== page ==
Hearst-Argyle (a US television station owner) has cut a deal to distribute video clips on YouTube, the companies announced today. With the arrangement, news, weather, and clips from other local programs in five markets – – Boston, Manchester in New Hampshire, Sacramento, Pittsburgh, and Baltimore – – will be available on the video-sharing site, as well as clips of high school sports, among other material.
While this deal appears to mark the first time YouTube has made a deal for local video, the company has allied with NBC and CBS in the past. As recently as March, CBS tapped YouTube to create an NCAA channel for streams of the basketball games.
The agreement marks the first revenue sharing agreement between Google, YouTube and an independent television group.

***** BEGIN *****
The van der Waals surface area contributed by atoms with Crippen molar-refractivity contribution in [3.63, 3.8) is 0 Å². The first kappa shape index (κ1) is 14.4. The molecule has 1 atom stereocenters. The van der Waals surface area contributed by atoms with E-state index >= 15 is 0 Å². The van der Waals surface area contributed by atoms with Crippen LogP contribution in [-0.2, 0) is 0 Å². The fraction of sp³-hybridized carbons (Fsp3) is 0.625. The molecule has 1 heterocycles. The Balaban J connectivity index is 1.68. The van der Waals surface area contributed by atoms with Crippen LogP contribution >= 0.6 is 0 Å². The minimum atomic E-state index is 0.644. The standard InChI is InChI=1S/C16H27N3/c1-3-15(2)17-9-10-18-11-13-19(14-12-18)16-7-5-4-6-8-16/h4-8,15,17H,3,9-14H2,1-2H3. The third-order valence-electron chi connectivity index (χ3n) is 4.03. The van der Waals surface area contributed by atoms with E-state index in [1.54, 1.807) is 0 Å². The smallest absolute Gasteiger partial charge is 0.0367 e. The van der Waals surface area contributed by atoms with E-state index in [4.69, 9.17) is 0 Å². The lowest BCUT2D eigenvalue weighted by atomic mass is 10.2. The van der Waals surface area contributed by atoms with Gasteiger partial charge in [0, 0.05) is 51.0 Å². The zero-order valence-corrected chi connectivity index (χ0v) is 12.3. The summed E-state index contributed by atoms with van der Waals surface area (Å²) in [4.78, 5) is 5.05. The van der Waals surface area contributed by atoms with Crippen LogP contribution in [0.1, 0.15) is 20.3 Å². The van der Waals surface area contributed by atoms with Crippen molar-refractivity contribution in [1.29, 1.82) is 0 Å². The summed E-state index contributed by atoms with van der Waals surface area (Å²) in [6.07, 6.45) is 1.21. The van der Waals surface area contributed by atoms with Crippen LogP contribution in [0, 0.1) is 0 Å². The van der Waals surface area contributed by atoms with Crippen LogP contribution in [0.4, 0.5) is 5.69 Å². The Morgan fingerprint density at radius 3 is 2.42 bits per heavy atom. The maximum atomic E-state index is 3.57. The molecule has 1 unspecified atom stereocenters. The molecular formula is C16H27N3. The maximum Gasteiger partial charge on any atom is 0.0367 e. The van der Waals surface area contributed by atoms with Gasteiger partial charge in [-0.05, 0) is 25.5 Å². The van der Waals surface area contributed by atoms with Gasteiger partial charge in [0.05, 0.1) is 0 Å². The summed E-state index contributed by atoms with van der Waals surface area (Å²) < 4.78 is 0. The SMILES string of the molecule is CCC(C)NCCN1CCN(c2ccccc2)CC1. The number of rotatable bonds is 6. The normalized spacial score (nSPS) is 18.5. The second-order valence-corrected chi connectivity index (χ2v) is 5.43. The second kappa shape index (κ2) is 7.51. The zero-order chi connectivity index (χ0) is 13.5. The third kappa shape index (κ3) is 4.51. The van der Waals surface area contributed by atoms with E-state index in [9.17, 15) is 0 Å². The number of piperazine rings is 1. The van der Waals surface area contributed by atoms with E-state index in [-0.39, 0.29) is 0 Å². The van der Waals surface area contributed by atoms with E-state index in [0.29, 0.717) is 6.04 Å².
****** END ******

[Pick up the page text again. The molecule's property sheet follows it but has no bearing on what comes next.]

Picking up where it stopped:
What it means: Brilliant! To expand their online reach, Hearst-Argyle has chosen to sign a distribution agreement with YouTube, the leading video site. In addition, to motivate their distribution partner, they are also doing revenue sharing. Given that online is much more fragmented than offline, traditional media has no choice but to embrace the wholesale model. This allows the media company to sell an online product with a reach that approaches the offline one (insuring a smoother revenue transition between offline and online). I suspect that we’ll eventually see that strategy happen in the directory space as well. Given that many directory players are showing their print display ads in their destination site, it’s not too much of a stretch to distribute that content elsewhere, in decentralized online destinations. Paid distribution agreements will be part of the deal.